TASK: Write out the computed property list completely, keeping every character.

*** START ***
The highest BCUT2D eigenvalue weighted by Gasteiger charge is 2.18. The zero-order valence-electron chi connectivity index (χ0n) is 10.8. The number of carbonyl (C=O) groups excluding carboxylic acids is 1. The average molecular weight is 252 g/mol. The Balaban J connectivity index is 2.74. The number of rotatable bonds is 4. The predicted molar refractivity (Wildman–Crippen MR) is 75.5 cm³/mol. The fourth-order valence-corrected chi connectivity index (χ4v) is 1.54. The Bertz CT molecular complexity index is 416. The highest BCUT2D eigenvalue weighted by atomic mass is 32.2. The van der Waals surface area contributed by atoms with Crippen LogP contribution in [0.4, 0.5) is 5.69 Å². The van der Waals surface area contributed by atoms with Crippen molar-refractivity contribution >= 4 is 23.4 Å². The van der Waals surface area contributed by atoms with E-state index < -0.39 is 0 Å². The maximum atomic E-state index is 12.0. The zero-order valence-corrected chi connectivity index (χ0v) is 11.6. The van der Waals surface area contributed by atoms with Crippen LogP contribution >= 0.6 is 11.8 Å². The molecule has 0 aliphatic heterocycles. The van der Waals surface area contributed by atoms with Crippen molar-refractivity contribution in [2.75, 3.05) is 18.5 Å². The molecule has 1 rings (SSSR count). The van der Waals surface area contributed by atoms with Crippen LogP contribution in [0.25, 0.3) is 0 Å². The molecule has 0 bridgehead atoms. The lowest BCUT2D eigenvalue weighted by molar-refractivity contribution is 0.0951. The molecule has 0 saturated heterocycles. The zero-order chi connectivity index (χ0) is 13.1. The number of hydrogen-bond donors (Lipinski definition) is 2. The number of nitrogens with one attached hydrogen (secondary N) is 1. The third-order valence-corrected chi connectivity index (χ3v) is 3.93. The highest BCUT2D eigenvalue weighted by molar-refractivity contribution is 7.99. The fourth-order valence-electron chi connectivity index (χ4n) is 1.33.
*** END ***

The highest BCUT2D eigenvalue weighted by Gasteiger charge is 2.18. The zero-order valence-electron chi connectivity index (χ0n) is 10.8. The number of carbonyl (C=O) groups excluding carboxylic acids is 1. The average molecular weight is 252 g/mol. The Balaban J connectivity index is 2.74. The number of rotatable bonds is 4. The predicted molar refractivity (Wildman–Crippen MR) is 75.5 cm³/mol. The fourth-order valence-corrected chi connectivity index (χ4v) is 1.54. The Bertz CT molecular complexity index is 416. The highest BCUT2D eigenvalue weighted by atomic mass is 32.2. The van der Waals surface area contributed by atoms with Crippen LogP contribution in [0.4, 0.5) is 5.69 Å². The van der Waals surface area contributed by atoms with Crippen molar-refractivity contribution >= 4 is 23.4 Å². The van der Waals surface area contributed by atoms with E-state index < -0.39 is 0 Å². The maximum atomic E-state index is 12.0. The zero-order valence-corrected chi connectivity index (χ0v) is 11.6. The van der Waals surface area contributed by atoms with Crippen LogP contribution >= 0.6 is 11.8 Å². The molecule has 0 aliphatic heterocycles. The van der Waals surface area contributed by atoms with Crippen molar-refractivity contribution in [2.75, 3.05) is 18.5 Å². The molecule has 1 rings (SSSR count). The van der Waals surface area contributed by atoms with Crippen LogP contribution in [0.25, 0.3) is 0 Å². The molecule has 0 bridgehead atoms. The lowest BCUT2D eigenvalue weighted by molar-refractivity contribution is 0.0951. The molecule has 0 saturated heterocycles. The zero-order chi connectivity index (χ0) is 13.1. The number of hydrogen-bond donors (Lipinski definition) is 2. The number of nitrogens with one attached hydrogen (secondary N) is 1. The third-order valence-corrected chi connectivity index (χ3v) is 3.93. The highest BCUT2D eigenvalue weighted by molar-refractivity contribution is 7.99. The fourth-order valence-electron chi connectivity index (χ4n) is 1.33.